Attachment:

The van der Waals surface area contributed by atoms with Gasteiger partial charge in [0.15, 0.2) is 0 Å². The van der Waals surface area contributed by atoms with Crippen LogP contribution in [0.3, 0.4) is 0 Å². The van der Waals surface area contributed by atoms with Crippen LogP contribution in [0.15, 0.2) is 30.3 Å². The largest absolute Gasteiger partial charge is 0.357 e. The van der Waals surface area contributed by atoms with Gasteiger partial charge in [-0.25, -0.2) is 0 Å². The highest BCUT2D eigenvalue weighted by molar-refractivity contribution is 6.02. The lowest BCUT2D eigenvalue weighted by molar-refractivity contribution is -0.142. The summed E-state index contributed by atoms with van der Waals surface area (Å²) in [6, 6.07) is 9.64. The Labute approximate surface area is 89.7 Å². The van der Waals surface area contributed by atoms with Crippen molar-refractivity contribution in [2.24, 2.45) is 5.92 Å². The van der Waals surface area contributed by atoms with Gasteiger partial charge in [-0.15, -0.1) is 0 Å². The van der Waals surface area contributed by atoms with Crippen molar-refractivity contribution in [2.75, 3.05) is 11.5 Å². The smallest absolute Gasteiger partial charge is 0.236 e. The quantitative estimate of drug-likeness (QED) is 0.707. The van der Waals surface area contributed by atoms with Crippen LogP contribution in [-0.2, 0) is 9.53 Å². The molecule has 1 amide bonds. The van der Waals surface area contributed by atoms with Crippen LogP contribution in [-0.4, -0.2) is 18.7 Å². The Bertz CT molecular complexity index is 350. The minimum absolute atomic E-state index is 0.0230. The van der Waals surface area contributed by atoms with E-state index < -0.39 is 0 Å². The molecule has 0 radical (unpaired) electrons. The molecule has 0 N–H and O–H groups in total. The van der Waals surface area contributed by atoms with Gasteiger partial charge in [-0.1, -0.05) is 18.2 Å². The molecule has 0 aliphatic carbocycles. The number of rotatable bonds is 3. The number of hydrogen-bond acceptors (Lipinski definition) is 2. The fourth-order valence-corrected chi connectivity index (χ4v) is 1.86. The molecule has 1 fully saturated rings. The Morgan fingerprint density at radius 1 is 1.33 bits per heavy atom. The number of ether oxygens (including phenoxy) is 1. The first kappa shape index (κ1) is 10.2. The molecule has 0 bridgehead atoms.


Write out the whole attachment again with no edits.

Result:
The van der Waals surface area contributed by atoms with Gasteiger partial charge in [0.15, 0.2) is 0 Å². The van der Waals surface area contributed by atoms with Crippen LogP contribution in [0.3, 0.4) is 0 Å². The van der Waals surface area contributed by atoms with Crippen LogP contribution in [0.15, 0.2) is 30.3 Å². The largest absolute Gasteiger partial charge is 0.357 e. The van der Waals surface area contributed by atoms with Gasteiger partial charge in [-0.25, -0.2) is 0 Å². The highest BCUT2D eigenvalue weighted by molar-refractivity contribution is 6.02. The lowest BCUT2D eigenvalue weighted by molar-refractivity contribution is -0.142. The summed E-state index contributed by atoms with van der Waals surface area (Å²) in [6, 6.07) is 9.64. The Labute approximate surface area is 89.7 Å². The van der Waals surface area contributed by atoms with Crippen molar-refractivity contribution in [2.24, 2.45) is 5.92 Å². The van der Waals surface area contributed by atoms with Gasteiger partial charge in [-0.15, -0.1) is 0 Å². The van der Waals surface area contributed by atoms with Crippen molar-refractivity contribution in [2.75, 3.05) is 11.5 Å². The smallest absolute Gasteiger partial charge is 0.236 e. The quantitative estimate of drug-likeness (QED) is 0.707. The van der Waals surface area contributed by atoms with Crippen LogP contribution in [-0.2, 0) is 9.53 Å². The molecule has 1 amide bonds. The van der Waals surface area contributed by atoms with Crippen LogP contribution in [-0.4, -0.2) is 18.7 Å². The Bertz CT molecular complexity index is 350. The minimum absolute atomic E-state index is 0.0230. The van der Waals surface area contributed by atoms with E-state index < -0.39 is 0 Å². The molecule has 0 radical (unpaired) electrons. The molecule has 0 N–H and O–H groups in total. The van der Waals surface area contributed by atoms with Gasteiger partial charge in [-0.1, -0.05) is 18.2 Å². The molecule has 0 aliphatic carbocycles. The number of rotatable bonds is 3. The number of hydrogen-bond acceptors (Lipinski definition) is 2. The fourth-order valence-corrected chi connectivity index (χ4v) is 1.86. The molecule has 1 fully saturated rings. The Morgan fingerprint density at radius 1 is 1.33 bits per heavy atom. The number of ether oxygens (including phenoxy) is 1. The first kappa shape index (κ1) is 10.2. The molecule has 0 bridgehead atoms.